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Research Report

Securing Education for Syrian Refugees in Jordan

MONA CHRISTOPHERSEN
Copyright Date: May. 1, 2015
Pages: 28
OPEN ACCESS
https://www.jstor.org/stable/resrep09545

Table of Contents

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  1. (pp. [i]-[i])
  2. (pp. [ii]-[iii])
  3. (pp. 1-1)
  4. (pp. 2-3)

    The Syrian refugee crisis is the largest and most complex refugee situation in recent times, according to UN High Commissioner for Refugees António Guterres.¹ The war has caused extensive physical destruction, and the Syrian economy and social service systems have broken down. As a result, more than half of Syria’s population has been displaced: 7.6 million have been uprooted within Syria and 4 million have registered as refugees in other countries.² Given the track record of peace initiatives to solve the multifaceted conflict, there is little reason to think that the situation will improve in the near term.

    Against this...

  5. (pp. 3-4)

    Jordan is already host to more than 2 million Palestinian refugees registered by the United Nations Relief and Works Agency (UNRWA). These refugees came in waves following surges in the Israeli-Palestinian conflicts, with peaks during the Arab-Israeli wars in 1948 and 1967. The Iraq wars, particularly the one beginning in 2003, produced a new group of Iraqi refugees in the Hashemite Kingdom. Although Jordan has never signed the 1951 Geneva Convention Relating to the Status of Refugees, or the 1967 protocol that followed, the country has offered generous humanitarian hospitality and temporary protection to refugees coming to Jordan. Nevertheless, the...

  6. (pp. 4-7)

    Before the current conflict, Syria was a middleincome country with a well-developed education system. When the Ba’ath Party took control of the country in the 1960s, it made education one of its priorities. The aim was to combat illiteracy, stimulate development, and promote Ba’athist ideology and loyalty among citizens. The country’s education initiatives produced some of the highest enrollment rates and lowest illiteracy rates in the Middle East, although some rural areas fell far below the national average.13In 2010, more than 90 percent of men and women in Syria were literate.14 The enrollment rate was 97 percent for primary school...

  7. (pp. 7-8)

    Despite the protracted nature of the Syrian crisis, Syrian refugee children and youth are part of Syria’s future and will likely be central to the country’s recovery and reconstruction. The economic and social devastation in Syria has reversed years of positive developments in education. It will take years or even decades to rebuild infrastructure and economic production capacity, and this process will be more complicated if the younger generations of Syrians lack education. The general level of education in the population, and not least among the new generation that will carry much responsibility for reconstruction and development, will have significant...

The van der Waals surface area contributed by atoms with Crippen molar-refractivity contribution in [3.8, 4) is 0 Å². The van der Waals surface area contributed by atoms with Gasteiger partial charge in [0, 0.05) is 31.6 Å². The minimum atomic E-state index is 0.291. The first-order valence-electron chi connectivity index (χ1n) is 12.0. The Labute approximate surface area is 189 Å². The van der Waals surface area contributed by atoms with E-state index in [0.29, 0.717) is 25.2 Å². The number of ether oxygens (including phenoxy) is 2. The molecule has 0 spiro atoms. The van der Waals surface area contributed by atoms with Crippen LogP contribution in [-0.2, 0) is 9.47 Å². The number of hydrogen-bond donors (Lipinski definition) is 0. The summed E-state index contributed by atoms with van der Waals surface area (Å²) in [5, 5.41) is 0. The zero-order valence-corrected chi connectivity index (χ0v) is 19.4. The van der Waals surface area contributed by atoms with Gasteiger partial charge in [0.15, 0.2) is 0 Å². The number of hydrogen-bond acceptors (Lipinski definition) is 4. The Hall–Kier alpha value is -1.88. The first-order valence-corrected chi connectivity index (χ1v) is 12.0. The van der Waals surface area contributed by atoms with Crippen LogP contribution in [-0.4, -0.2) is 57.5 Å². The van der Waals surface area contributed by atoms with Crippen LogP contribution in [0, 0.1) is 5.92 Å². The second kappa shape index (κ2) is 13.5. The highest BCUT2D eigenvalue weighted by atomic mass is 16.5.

8. (pp. 9-12)

    Based on the most recent available data, it can be estimated that approximately 40 percent of schoolage Syrian refugees in Jordan—more than 80,000 children—are not attending school. About 32 percent of Syrian refugees in Jordan, or approximately 201,600 children and youth, are of schoolgoing age.42 Of these, 30,000 reside in the largest refugee camp, Zaatari, where 48 percent of schoolage children do not attend formal school.43 The number of school-age children in other refugee camps in Jordan is relatively small. Far more Syrian refugee children live in Jordanian host communities outside of camps, where it is known that...

  9. (pp. 12-17)

    The main barrier to education for Syrian refugees in Jordan is the education system’s capacity. Public schools in the areas hosting the most refugees are overburdened and unable to absorb all school-age refugee students, despite scaling up to double-shift schools. The increased demand for education puts pressure not only on budgets for new classrooms and schools but also on the demand for skilled and educated teachers. Because of Jordanian employment regulations, only Jordanian teachers can be employed in schools. When this is combined with a lack of funding to meet the current demand for teachers, the result is a lack...

  10. (pp. 17-23)

    Education contributes significantly to stability and development. It promotes social cohesion by increasing knowledge about society and demo - cratic principles for government and citizenship. Schools also give young people an arena to develop social skills. The list of benefits can go on, but securing education for Syrian refugees remains a challenge as the crisis continues in its fifth year. Recent studies suggest that school participation depends more on access and reduced cost than on the quality of education. Indirect costs such as transportation, uniforms, and school supplies are often noted as significant barriers to continued education.88As the response to...

  11. (pp. 24-24)